Project Sunrise: Qantas officially announces plane purchase for London-Australia direct flights

May 2, 2022

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In a move the airline said will help it conquer the “final frontier” of long-haul travel, Australian carrier Qantas announced a major purchase of planes designed to carry passengers on direct flights between London and Australia within the next few years.

Sunday evening, Qantas confirmed it’s purchasing a dozen Airbus A350 aircraft which will make up its fleet for ultra-long-haul service between Sydney and Melbourne, and New York and London.

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Press release on Project Sunrise. (Screenshot courtesy Qantas)
Press release on Project Sunrise. (Screenshot from Qantas)

Anticipated for years but delayed during the COVID-19 pandemic, Qantas has long referred to its dreamed expansion to London and New York as “Project Sunrise.”

Back in 2019, the carrier ran tests of the flights using newly delivered Boeing 787-9 aircraft, saying it was deciding between Boeing and Airbus proposals for the venture.

TPG was on board one of its nearly 10,000-mile, 19-plus-hour hauls between Sydney and New York’s John F. Kennedy International Airport (JFK), which figures to eventually top the distance of any current flight on the planet. As part of the research flights, Qantas collected health data on pilots, crew and passengers to incorporate into its plans for the eventual, official Project Sunrise flights.

Although the airline said in late 2019 that it had decided on the A350-1000 for the eventual commercial flights, the airline did not place a formal order at the time, and the project was eventually placed on the backburner due to the COVID-19 pandemic.

Qantas said its new Airbus A350 aircraft, expected to begin rolling out by 2025, will include first-class and business-class suites, with more than 40% of the cabin dedicated to premium seating.

You can see the layout of the cabin in a press release issued by Qantas Sunday.

Press release on Project Sunrise. (Screenshot courtesy Qantas)
Press release on Project Sunrise. (Screenshot from Qantas)
Press release on Project Sunrise. (Screenshot courtesy Qantas)
Press release rendering of the cabin for Project Sunrise. (Screenshot from Qantas)

The first-class cabin renderings look pretty compelling.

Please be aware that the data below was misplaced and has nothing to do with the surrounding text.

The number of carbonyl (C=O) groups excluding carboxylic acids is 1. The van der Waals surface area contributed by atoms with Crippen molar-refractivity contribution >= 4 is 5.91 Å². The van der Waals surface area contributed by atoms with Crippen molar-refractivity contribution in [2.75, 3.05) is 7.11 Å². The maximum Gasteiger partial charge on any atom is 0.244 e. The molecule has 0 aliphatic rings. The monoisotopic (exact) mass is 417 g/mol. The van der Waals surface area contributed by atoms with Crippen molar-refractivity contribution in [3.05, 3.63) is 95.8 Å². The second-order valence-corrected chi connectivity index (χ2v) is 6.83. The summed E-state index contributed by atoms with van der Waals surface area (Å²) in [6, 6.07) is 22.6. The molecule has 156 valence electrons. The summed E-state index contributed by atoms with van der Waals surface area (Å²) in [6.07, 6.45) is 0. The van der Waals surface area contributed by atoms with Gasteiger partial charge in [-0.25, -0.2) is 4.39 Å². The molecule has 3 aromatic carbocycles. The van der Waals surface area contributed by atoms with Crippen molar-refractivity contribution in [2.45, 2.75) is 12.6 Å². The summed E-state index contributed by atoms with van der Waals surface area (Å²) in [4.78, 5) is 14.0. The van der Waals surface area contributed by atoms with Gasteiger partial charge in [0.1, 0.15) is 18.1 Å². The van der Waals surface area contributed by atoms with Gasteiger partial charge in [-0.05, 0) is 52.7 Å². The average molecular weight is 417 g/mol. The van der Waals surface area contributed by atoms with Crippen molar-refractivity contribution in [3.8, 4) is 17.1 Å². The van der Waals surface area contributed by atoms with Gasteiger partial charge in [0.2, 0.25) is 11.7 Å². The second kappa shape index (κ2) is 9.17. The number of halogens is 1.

qantas first class suite project sunrise rendering
(Image courtesy of Qantas)
Press release on Project Sunrise. (Screenshot courtesy Qantas)
Press release on Project Sunrise. (Screenshot from Qantas)

In order to help passengers through flights of unprecedented length, the planes will also include what the airline is calling “Wellbeing Zones,” designed for movement, stretching and hydration.

qantas wellbeing zone rendering
(Image courtesy of Qantas)

The planes will each have a total of 238 seats on board.

“The A350 and Project Sunrise will make almost any city in the world just one flight away from Australia,” Qantas Group CEO Alan Joyce said in a statement Sunday evening (Monday morning, Australia time). “It’s the last frontier and the final fix for the tyranny of distance that has traditionally challenged travel to Australia.”

Joyce said the addition of direct service to New York and London figures to cut around four hours of total travel time off of trips to Sydney and Melbourne.

In addition to the planes it’s ordering for the eventual Project Sunrise service, Qantas also announced plans to purchase dozens of other aircraft, including A321XLR and A220 planes that will revamp the carrier’s domestic service in Australia. Delivery dates for the planes are spread out over the course of the next decade or so.

Looking out the window of ac Qantas aircraft. (Photo by Eric Rosen/The Points Guy)

Bottom line

Once the nonstop service to Australia becomes a reality for New York and London travellers, it will mean more — and easier — access to the continent, a plus for those who have long had Australia on their travel bucket list.

While Qantas did not give specific dates on precisely when the Project Sunrise service should begin, this announcement represents a major step toward service the airline and its passengers have eyed for many years.

Additional reporting by David Slotnick.

Featured photo of an A350-1000 in Toulouse, France, on 24 November 2016, by Balint Porneczi/Bloomberg/Getty Images.

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